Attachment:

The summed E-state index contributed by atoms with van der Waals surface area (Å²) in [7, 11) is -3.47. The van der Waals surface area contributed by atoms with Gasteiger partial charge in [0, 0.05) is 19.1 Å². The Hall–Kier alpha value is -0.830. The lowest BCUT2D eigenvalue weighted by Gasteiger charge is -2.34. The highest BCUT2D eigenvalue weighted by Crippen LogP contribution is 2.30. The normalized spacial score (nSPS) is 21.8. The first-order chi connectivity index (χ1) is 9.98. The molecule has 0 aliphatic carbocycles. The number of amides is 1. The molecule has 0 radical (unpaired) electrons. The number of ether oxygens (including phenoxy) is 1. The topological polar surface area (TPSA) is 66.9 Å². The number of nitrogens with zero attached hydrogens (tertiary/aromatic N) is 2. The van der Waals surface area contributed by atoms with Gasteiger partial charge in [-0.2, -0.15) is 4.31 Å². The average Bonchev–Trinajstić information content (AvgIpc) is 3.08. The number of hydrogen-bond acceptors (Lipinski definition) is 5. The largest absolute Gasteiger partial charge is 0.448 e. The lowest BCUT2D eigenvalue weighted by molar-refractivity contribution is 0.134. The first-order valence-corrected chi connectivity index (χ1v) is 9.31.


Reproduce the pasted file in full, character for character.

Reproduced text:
The summed E-state index contributed by atoms with van der Waals surface area (Å²) in [7, 11) is -3.47. The van der Waals surface area contributed by atoms with Gasteiger partial charge in [0, 0.05) is 19.1 Å². The Hall–Kier alpha value is -0.830. The lowest BCUT2D eigenvalue weighted by Gasteiger charge is -2.34. The highest BCUT2D eigenvalue weighted by Crippen LogP contribution is 2.30. The normalized spacial score (nSPS) is 21.8. The first-order chi connectivity index (χ1) is 9.98. The molecule has 0 aliphatic carbocycles. The number of amides is 1. The molecule has 0 radical (unpaired) electrons. The number of ether oxygens (including phenoxy) is 1. The topological polar surface area (TPSA) is 66.9 Å². The number of nitrogens with zero attached hydrogens (tertiary/aromatic N) is 2. The van der Waals surface area contributed by atoms with Gasteiger partial charge in [-0.2, -0.15) is 4.31 Å². The average Bonchev–Trinajstić information content (AvgIpc) is 3.08. The number of hydrogen-bond acceptors (Lipinski definition) is 5. The largest absolute Gasteiger partial charge is 0.448 e. The lowest BCUT2D eigenvalue weighted by molar-refractivity contribution is 0.134. The first-order valence-corrected chi connectivity index (χ1v) is 9.31.